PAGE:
by Set to Go
We've identified these texts as great options for text pairings based on similar themes, literary devices, topic, or writing style. Supplement your lesson with one or more of these options and challenge students to compare and contrast the texts. To assign a paired text, click on the text to go to its page and click the "Assign Text" button there.
"Self-Concept" introduces several psychology concepts that describe how people think about themselves.Pair “Self-Concept” with “How You See Yourself” to provide students with background information about self-concept. How do the three different components of self-concept work together? What is the relationship between self-image, self-esteem, and ideal self? How does “Self-Concept” support the idea of a stable self-image from “How You See Yourself”? How does Saul McLeod further argue the importance of self-image?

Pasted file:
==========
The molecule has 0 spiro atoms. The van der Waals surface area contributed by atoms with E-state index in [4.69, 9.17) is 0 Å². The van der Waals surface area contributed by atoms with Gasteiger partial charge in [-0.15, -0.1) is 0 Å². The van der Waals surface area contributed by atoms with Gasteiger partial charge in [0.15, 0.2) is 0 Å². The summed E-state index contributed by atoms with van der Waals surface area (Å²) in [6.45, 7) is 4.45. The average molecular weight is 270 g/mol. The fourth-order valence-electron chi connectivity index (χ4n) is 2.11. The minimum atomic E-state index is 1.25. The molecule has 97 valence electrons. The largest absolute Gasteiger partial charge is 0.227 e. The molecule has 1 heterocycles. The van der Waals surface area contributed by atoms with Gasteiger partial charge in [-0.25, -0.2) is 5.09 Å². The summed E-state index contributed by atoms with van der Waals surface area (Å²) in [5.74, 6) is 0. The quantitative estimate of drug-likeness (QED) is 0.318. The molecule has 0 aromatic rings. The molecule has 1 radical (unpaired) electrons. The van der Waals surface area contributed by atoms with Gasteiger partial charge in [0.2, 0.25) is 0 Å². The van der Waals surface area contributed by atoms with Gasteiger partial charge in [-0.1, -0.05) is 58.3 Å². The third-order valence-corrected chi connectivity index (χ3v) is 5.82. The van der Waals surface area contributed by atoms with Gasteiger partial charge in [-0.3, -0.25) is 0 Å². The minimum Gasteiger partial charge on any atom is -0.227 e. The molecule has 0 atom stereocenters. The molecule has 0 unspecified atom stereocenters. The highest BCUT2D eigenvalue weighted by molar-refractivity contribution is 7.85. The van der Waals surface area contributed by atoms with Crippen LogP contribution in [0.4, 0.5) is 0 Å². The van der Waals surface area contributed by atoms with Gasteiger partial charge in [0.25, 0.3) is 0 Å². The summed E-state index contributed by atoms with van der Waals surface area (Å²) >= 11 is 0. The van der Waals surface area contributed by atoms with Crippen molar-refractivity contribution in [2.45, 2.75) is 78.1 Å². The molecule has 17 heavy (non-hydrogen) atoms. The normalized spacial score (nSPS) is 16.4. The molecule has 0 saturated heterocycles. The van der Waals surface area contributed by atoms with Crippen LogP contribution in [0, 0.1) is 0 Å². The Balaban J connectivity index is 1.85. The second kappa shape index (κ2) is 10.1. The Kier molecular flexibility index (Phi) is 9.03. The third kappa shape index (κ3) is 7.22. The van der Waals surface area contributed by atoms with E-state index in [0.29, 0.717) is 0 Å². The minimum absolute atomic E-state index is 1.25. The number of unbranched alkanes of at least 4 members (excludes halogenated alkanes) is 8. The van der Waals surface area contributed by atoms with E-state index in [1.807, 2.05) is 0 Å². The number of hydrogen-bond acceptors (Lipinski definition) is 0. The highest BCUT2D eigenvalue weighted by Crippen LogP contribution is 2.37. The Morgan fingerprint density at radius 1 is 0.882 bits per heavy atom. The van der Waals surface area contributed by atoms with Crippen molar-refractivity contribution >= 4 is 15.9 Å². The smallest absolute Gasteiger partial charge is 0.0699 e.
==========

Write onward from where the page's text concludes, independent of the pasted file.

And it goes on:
Excerpt from Tess of the d'UrbervillesThomas Hardy
In this excerpt from Thomas Hardy's Tess of the d'Ubervilles, a man encounters someone who reveals an interesting fact about his ancestry.Pair “Excerpt from Tess of the D’Urbervilles” with “How You See Yourself” to provide students with a character who experiences challenges with self-image. How does Jack Durbeyfield’s self-concept change throughout the text? What struggles does this cause? How does Durbeyfield’s experience compare to the idea of a gap between self-image and actual self as addressed in “How You See Yourself”? Use evidence from both texts to support your thinking.
Trophic CascadeCamille T. Dungy
In "Trophic Cascade," a speaker compares motherhood to the effects of a trophic cascade (a term for when a top predator is added or removed to an environment).Pair “How You See Yourself” with “Trophic Cascade” and ask students to discuss the concepts of identity presented in both. Do students think the speaker in “Trophic Cascade” has a strong sense of self? How do we develop our sense of self, especially during periods of transition and change?